Nature

Mining the Past

Can we tell you a secret? We’ve found the most picturesque stretches of cycle track you’ll find in Britain, and they’re only two miles from a city centre…
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They might not be internationally celebrated yet, but I’ll let you into a little secret: two miles west of Durham city centre are some of the most picturesque stretches of cycle track you’ll find in Britain. A bold claim perhaps, especially when you consider that this region was once the coal mining heartland of the county, but this area’s industrial past has actually proven instrumental in its reinvention, providing the basis for it to blossom into a true haven for the biker.

The key is the proliferation of old railway lines. Once used for shuttling coal and minerals through the valleys, linking stations, mining villages and collieries, they now form a wide-ranging network of cycling, walking and horse-riding tracks. Cutting through woodlands, fields, meadows and over open hills and beside rivers, each is a journey into a lush landscape now restored to its natural glories, where encounters with traces of industry are haunting reminders of what was here before.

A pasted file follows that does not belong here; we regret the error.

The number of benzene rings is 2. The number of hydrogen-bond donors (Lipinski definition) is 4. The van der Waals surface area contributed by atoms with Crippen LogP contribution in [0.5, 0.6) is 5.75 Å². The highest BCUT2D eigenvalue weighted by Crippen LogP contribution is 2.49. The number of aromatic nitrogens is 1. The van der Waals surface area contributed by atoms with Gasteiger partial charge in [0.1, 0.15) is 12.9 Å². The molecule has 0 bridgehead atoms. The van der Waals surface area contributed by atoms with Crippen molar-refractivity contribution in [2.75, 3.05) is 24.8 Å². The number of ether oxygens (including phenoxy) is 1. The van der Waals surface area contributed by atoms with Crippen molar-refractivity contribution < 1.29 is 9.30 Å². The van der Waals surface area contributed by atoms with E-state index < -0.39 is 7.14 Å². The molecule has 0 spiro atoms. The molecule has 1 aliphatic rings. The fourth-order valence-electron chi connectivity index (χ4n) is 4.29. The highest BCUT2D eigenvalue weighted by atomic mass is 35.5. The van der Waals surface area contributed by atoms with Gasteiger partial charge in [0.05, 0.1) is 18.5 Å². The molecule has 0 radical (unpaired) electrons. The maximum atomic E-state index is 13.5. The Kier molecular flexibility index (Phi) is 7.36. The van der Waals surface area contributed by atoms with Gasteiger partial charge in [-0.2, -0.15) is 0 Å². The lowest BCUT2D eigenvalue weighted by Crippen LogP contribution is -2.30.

One of the finest routes to tackle on two-wheels runs along the Deerness Valley Railway Path, a 17-mile circuit that begins and ends in the old mining village of Meadowfield. It traces the course of a historic railway that first opened in 1858 and carried coal for nearly a hundred years alongside the ancient river Deerness, before reaching the market town of Crook and looping back in a circle to the start.

After hiring cycles from Martin Stout at Specialist Cycles in Meadowfield, we follow his directions to the old railway and are soon sliding along up to a park on a hill. The surrounding meadows are awash with wildflowers; the grass is gleaming yellow with buttercups. It would be hard to imagine it was ever anything else, except there is a signboard showing the same view not so long ago when this spot was still a bleak, grey shunting yard, abandoned after the pit closures.

Cruising on we pick up signs for ‘Ushaw Moor’ and careen down a hill to a tiny bridge. Crossing the shining, slow-flowing Deerness, we are in a scene of classical beauty, of water meadows and woods straight from an oil painting. Even the East Coast mainline cutting along in the distance doesn’t detract from the view. A mother and her daughter, haloed by the sun, are picking their way through the sea of high, pollen-heavy flowers. There is the rich ground flora of red campion, dog mercury, wild garlic, bluebells, stitchwort and dog violet. When a train whooses past, bound for Scotland, butterflies stir and rise from the grasses: tortoiseshells, meadow browns and common blues flitting about like confetti.

All the way to Ushaw Moor, it’s the same story of rejuvenation. The trees – birch, hazel, holly and oak – have re-colonised the surrounding gullies and gaps, covering the land with remarkable lushness, almost seeming to grow more thickly over the scars of industry. The bike track is frilled with herbs and grasses that tickle our legs; we pass smiling cyclists, horse-riders and wandering couples holding hands, lost in the enchanting atmosphere.

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